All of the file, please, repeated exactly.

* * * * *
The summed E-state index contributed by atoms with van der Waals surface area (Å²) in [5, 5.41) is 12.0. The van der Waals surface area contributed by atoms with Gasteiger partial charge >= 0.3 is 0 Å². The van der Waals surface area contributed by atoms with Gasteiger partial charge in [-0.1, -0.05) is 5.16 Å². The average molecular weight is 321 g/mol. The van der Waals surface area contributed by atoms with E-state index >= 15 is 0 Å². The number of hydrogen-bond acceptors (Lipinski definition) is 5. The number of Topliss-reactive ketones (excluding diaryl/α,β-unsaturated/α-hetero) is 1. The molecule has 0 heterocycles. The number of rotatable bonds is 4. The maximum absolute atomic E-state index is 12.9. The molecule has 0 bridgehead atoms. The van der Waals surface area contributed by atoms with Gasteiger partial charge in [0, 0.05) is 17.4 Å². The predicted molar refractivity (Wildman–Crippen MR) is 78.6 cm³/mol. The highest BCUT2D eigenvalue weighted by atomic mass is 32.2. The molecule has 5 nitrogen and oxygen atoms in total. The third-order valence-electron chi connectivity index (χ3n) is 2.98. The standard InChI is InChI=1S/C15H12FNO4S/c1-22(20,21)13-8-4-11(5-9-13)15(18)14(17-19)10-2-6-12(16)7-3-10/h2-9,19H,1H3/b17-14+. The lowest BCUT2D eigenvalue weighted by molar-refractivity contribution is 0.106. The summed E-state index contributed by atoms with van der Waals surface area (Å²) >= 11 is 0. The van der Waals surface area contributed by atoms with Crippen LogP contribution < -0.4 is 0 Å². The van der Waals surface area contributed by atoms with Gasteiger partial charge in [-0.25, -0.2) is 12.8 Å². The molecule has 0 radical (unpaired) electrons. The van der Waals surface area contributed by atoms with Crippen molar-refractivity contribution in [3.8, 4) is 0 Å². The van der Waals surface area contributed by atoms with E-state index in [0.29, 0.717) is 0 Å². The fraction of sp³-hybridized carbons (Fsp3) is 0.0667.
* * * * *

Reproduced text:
The summed E-state index contributed by atoms with van der Waals surface area (Å²) in [5, 5.41) is 12.0. The van der Waals surface area contributed by atoms with Gasteiger partial charge >= 0.3 is 0 Å². The van der Waals surface area contributed by atoms with Gasteiger partial charge in [-0.1, -0.05) is 5.16 Å². The average molecular weight is 321 g/mol. The van der Waals surface area contributed by atoms with E-state index >= 15 is 0 Å². The number of hydrogen-bond acceptors (Lipinski definition) is 5. The number of Topliss-reactive ketones (excluding diaryl/α,β-unsaturated/α-hetero) is 1. The molecule has 0 heterocycles. The number of rotatable bonds is 4. The maximum absolute atomic E-state index is 12.9. The molecule has 0 bridgehead atoms. The van der Waals surface area contributed by atoms with Gasteiger partial charge in [0, 0.05) is 17.4 Å². The predicted molar refractivity (Wildman–Crippen MR) is 78.6 cm³/mol. The highest BCUT2D eigenvalue weighted by atomic mass is 32.2. The molecule has 5 nitrogen and oxygen atoms in total. The third-order valence-electron chi connectivity index (χ3n) is 2.98. The standard InChI is InChI=1S/C15H12FNO4S/c1-22(20,21)13-8-4-11(5-9-13)15(18)14(17-19)10-2-6-12(16)7-3-10/h2-9,19H,1H3/b17-14+. The lowest BCUT2D eigenvalue weighted by molar-refractivity contribution is 0.106. The summed E-state index contributed by atoms with van der Waals surface area (Å²) >= 11 is 0. The van der Waals surface area contributed by atoms with Crippen LogP contribution < -0.4 is 0 Å². The van der Waals surface area contributed by atoms with Gasteiger partial charge in [-0.25, -0.2) is 12.8 Å². The molecule has 0 radical (unpaired) electrons. The van der Waals surface area contributed by atoms with Crippen molar-refractivity contribution in [3.8, 4) is 0 Å². The van der Waals surface area contributed by atoms with E-state index in [0.29, 0.717) is 0 Å². The fraction of sp³-hybridized carbons (Fsp3) is 0.0667.